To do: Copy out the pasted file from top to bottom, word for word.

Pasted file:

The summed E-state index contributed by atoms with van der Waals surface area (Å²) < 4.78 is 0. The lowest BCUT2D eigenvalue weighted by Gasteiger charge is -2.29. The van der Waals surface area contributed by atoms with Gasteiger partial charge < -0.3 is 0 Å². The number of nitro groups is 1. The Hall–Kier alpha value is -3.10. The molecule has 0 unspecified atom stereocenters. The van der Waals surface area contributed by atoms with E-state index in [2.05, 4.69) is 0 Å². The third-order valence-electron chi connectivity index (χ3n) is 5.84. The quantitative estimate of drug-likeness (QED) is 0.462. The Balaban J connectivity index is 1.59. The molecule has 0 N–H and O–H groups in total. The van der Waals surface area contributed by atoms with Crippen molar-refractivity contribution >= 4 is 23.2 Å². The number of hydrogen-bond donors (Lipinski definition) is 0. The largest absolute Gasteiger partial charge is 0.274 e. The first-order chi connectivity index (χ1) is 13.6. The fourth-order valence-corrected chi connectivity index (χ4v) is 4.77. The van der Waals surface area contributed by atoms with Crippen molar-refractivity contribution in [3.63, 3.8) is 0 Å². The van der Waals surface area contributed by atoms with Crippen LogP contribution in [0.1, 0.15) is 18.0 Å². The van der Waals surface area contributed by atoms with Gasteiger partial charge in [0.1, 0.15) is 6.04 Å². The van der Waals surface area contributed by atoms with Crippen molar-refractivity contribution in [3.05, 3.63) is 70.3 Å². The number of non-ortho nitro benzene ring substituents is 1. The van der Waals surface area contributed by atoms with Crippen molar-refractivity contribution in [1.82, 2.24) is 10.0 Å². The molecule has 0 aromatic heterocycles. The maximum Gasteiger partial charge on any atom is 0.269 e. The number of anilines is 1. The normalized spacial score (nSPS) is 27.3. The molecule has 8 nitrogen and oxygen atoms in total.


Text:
The summed E-state index contributed by atoms with van der Waals surface area (Å²) < 4.78 is 0. The lowest BCUT2D eigenvalue weighted by Gasteiger charge is -2.29. The van der Waals surface area contributed by atoms with Gasteiger partial charge < -0.3 is 0 Å². The number of nitro groups is 1. The Hall–Kier alpha value is -3.10. The molecule has 0 unspecified atom stereocenters. The van der Waals surface area contributed by atoms with E-state index in [2.05, 4.69) is 0 Å². The third-order valence-electron chi connectivity index (χ3n) is 5.84. The quantitative estimate of drug-likeness (QED) is 0.462. The Balaban J connectivity index is 1.59. The molecule has 0 N–H and O–H groups in total. The van der Waals surface area contributed by atoms with Crippen molar-refractivity contribution >= 4 is 23.2 Å². The number of hydrogen-bond donors (Lipinski definition) is 0. The largest absolute Gasteiger partial charge is 0.274 e. The first-order chi connectivity index (χ1) is 13.6. The fourth-order valence-corrected chi connectivity index (χ4v) is 4.77. The van der Waals surface area contributed by atoms with Crippen molar-refractivity contribution in [3.63, 3.8) is 0 Å². The van der Waals surface area contributed by atoms with Crippen LogP contribution in [0.1, 0.15) is 18.0 Å². The van der Waals surface area contributed by atoms with Gasteiger partial charge in [0.1, 0.15) is 6.04 Å². The van der Waals surface area contributed by atoms with Crippen molar-refractivity contribution in [3.05, 3.63) is 70.3 Å². The number of non-ortho nitro benzene ring substituents is 1. The van der Waals surface area contributed by atoms with Crippen molar-refractivity contribution in [1.82, 2.24) is 10.0 Å². The molecule has 0 aromatic heterocycles. The maximum Gasteiger partial charge on any atom is 0.269 e. The number of anilines is 1. The normalized spacial score (nSPS) is 27.3. The molecule has 8 nitrogen and oxygen atoms in total.